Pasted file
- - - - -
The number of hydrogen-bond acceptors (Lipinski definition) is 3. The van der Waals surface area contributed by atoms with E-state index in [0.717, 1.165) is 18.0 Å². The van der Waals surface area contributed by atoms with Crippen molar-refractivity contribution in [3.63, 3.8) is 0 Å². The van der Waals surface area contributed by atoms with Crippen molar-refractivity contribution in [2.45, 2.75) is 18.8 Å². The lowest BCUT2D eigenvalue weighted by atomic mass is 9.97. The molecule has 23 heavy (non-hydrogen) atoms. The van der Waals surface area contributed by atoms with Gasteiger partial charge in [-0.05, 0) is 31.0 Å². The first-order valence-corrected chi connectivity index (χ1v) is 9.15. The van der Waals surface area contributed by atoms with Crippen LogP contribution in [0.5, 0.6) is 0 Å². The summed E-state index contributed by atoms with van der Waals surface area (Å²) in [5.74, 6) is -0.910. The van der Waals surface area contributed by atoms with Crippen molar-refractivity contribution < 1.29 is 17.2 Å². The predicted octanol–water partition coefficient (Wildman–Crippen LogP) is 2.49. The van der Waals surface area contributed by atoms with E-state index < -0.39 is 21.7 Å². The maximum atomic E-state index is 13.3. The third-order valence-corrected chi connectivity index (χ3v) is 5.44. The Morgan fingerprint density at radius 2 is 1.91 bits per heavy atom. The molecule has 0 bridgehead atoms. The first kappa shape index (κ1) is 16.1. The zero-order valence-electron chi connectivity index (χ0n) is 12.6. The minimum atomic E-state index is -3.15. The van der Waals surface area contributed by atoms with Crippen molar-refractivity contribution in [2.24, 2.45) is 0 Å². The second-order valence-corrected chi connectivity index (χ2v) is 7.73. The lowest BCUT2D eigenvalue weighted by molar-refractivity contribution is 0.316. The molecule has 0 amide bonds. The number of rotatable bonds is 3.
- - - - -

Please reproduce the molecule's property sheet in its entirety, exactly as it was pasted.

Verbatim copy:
The number of hydrogen-bond acceptors (Lipinski definition) is 3. The van der Waals surface area contributed by atoms with E-state index in [0.717, 1.165) is 18.0 Å². The van der Waals surface area contributed by atoms with Crippen molar-refractivity contribution in [3.63, 3.8) is 0 Å². The van der Waals surface area contributed by atoms with Crippen molar-refractivity contribution in [2.45, 2.75) is 18.8 Å². The lowest BCUT2D eigenvalue weighted by atomic mass is 9.97. The molecule has 23 heavy (non-hydrogen) atoms. The van der Waals surface area contributed by atoms with Gasteiger partial charge in [-0.05, 0) is 31.0 Å². The first-order valence-corrected chi connectivity index (χ1v) is 9.15. The van der Waals surface area contributed by atoms with Crippen LogP contribution in [0.5, 0.6) is 0 Å². The summed E-state index contributed by atoms with van der Waals surface area (Å²) in [5.74, 6) is -0.910. The van der Waals surface area contributed by atoms with Crippen molar-refractivity contribution < 1.29 is 17.2 Å². The predicted octanol–water partition coefficient (Wildman–Crippen LogP) is 2.49. The van der Waals surface area contributed by atoms with E-state index < -0.39 is 21.7 Å². The maximum atomic E-state index is 13.3. The third-order valence-corrected chi connectivity index (χ3v) is 5.44. The Morgan fingerprint density at radius 2 is 1.91 bits per heavy atom. The molecule has 0 bridgehead atoms. The first kappa shape index (κ1) is 16.1. The zero-order valence-electron chi connectivity index (χ0n) is 12.6. The minimum atomic E-state index is -3.15. The van der Waals surface area contributed by atoms with Crippen molar-refractivity contribution in [2.24, 2.45) is 0 Å². The second-order valence-corrected chi connectivity index (χ2v) is 7.73. The lowest BCUT2D eigenvalue weighted by molar-refractivity contribution is 0.316. The molecule has 0 amide bonds. The number of rotatable bonds is 3.